SchoolNet Africa is one of the first African-led, African-based non-government organisations that aims to improve education access, quality and efficiency through the use of ICTs in African schools. SchoolNet Africa works with learners, teachers, policymakers and practitioners through country-based schoolnet organisations across the continent.
About Global eSchools and Communities Initiative (GESCI) [www.gesci.org]
GeSCI was established in recognition of the vital role that education plays in creating long-term, sustainable development. Information and Communication Technologies for Education (ICT4E) is a catalyst for improved education, community empowerment and socio-economic growth. GeSCI partners with developing countries to facilitate the development of national education strategies, which are based on end-to-end ICT4E solutions. In addition, GeSCI provides implementation assistance, funding guidance, centralised procurement, capacity building and knowledge sharing solutions.
The founding members of GeSCI are the United Nations, the governments of Switzerland, Canada, Sweden, Ireland, the firm McKinsey & Company and NGO SchoolNet Africa. GeSCI was launched at the World Summit on the Information Society (WSIS) 2003 by Madame Nane
About the International Development Research Centre (IDRC) [www.idrc.ca]
The International Development Research Centre was founded in 1970 as a public corporation created and funded by the Parliament of Canada based on the conviction that development starts when communities in the South are able to take responsibility for their growth, using their own ideas and initiatives. IDRC supports the work of scientists and researchers in developing countries, In essence, the Centre support innovation from within the South creative solutions to development problems that work in local conditions and that are effective over the long run. In so doing, the IDRC also strengthens the overall capability of researchers and research institutions to generate policies and technologies that can help create more equitable societies.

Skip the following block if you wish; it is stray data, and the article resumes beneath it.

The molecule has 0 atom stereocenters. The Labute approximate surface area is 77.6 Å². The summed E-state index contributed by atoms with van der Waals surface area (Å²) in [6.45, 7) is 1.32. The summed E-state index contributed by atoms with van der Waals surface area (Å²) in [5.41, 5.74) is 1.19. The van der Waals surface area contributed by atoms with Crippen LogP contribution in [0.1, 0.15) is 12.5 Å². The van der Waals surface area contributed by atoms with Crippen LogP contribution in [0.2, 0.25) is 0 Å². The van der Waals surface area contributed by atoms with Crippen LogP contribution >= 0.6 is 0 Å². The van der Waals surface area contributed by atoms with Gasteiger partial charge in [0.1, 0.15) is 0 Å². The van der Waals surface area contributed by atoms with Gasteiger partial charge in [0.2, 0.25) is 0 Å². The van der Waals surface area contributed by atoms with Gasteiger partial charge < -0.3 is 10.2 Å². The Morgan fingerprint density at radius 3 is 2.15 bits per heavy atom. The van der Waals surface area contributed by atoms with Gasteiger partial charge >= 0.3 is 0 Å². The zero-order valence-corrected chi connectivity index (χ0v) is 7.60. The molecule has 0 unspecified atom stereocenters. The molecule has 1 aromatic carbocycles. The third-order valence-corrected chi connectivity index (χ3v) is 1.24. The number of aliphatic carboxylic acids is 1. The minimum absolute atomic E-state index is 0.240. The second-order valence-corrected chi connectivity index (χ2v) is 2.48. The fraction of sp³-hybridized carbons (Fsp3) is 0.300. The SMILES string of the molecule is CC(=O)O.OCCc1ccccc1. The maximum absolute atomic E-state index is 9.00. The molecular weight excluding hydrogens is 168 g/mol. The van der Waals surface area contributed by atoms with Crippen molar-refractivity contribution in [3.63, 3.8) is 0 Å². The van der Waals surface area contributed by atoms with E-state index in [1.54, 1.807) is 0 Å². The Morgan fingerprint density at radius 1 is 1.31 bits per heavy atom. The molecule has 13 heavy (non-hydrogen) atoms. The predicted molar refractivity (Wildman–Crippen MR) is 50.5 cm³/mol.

The driving force of the Centres programming are its program initiatives. Each of these initiatives focuses on a specific set of development issues and is managed by a team of experts from a broad range of disciplines. The funding for this project comes from the Information Communication Technologies for Development (ICT4D) programme area in Africa, the Acacia Programme.
About the Open Society Initiative for Southern Africa (OSISA) [www.osisa.org]
The Open Society Initiative for Southern Africa is a non-profit foundation established in 1997 by investor and philanthropist George Soros. OSISA is part of an informal network of 30 autonomous foundations located in Eastern and Central Europe, the former Soviet Union, West Africa, South Africa, Guatemala, Haiti and other parts of the world. The foundations share a common mission of developing more open societies through support to a range of programmes in education, media, human rights, civil society as well as social, legal and economic reform